Visionaries? Prophets? Geniuses? Or just people who happened to be in the right place at the right time? Whatever you call them, the pioneers of the consumer video industry have changed the way we make video. They’ve brought us VHS, low-cost video editors, desktop video and a whole catalog of other innovations that videomakers now take for granted.
There’s a lot we can learn from the stories of these risk-takers and innovators. Each is a tale of humble beginnings, stubborn perseverance and eventual triumph, told by ordinary people like you or me.
What follows is a brief retelling of three such stories. Though the pioneers in these tales come from very different backgrounds, they all have three things in common: an uncanny ability to know what consumers want, a relentless desire to bring it to them at a price they can afford and a healthy dose of good luck.
So prepare for a journey into the past, back to a time when there was no Toaster, no MX-1, not even a camcorder or home VCR…
JVC and the Video Home System
Twenty five years ago in Osaka, Japan, representatives from three consumer electronics companies met behind closed doors at a trade show; the topic of discussion was one that would eventually change the way people use their televisions.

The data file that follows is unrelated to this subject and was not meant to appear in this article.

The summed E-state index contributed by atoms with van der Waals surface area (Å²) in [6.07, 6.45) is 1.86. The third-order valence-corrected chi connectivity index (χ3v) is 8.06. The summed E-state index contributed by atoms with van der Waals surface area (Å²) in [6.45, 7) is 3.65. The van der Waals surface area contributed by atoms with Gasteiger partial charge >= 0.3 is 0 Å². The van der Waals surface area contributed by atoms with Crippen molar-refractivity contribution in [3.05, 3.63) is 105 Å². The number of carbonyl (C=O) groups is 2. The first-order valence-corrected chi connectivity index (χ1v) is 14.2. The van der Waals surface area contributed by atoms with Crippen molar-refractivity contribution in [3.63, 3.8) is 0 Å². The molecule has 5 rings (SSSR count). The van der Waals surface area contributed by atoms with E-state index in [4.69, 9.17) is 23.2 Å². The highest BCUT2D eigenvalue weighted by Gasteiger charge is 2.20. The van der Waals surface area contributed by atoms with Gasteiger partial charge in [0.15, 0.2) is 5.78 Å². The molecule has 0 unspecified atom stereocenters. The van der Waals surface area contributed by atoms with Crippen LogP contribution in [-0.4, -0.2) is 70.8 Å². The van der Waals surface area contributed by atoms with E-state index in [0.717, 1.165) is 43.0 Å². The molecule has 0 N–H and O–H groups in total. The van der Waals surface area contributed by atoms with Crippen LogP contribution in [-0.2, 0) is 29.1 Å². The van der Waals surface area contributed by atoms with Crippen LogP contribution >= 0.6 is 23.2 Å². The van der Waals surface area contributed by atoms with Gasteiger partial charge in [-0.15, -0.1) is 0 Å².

The companies were Matsushita, Sony and JVC, and the topic of discussion was the consumer VCR.
Up until this point, efforts to make a VCR that the masses would buy in massive quantities had failed. The 3/4-inch machines that Sony and JVC had offered were just too bulky and expensive (around $2500 in 1970 US dollars) to elicit any worthwhile consumer response. So the three companies decided to do something that large consumer electronics companies rarely do: share technology. The goal: a 3/4-inch VCR and camera for consumers.
Sony brought along a prototype of their U-Matic, a design that used a 3/4-inch cassette. The unspoken message that this presentation conveyed was that Sony, a leader in professional 3/4-inch gear, intended to lead the way in the consumer VCR market.
Among those present at this meeting were two bright young employees of JVC. One of them, Yuma Shiraishi, was a bright, soft-spoken young engineer; the other, Shizuo Takano, was adept at organization and management. These men shared Sony’s enthusiasm for a consumer VCR breakthrough, but as the months that followed would clearly show, they had no intention of following Sony’s lead.
Not long after the summit in Osaka, it became clear that 3/4-inch technology, which had long seen use in broadcast video applications, was just not the way to win the hearts of video consumers. Shiraishi and Takano therefore decided to re-design the home VCR from the ground up.
But before they did this, they held a brainstorming session to work out the conditions necessary for a successful home VCR. This session resulted in a list of twelve features that their design had to include in order for it to be successful.
The Twelve Commandments
- The device must be connectable to an ordinary TV.
- It must have the same image quality as an ordinary TV receiver.
- It must have a minimum recording time of 2 hours (so it can record feature-length movies).
- It must be compatible with the VCRs of other manufacturers (interchangable tape, etc.).
- It must have a wide range of functions (video camera hookup, etc.).
- It must be affordable.
- It must be easy to operate.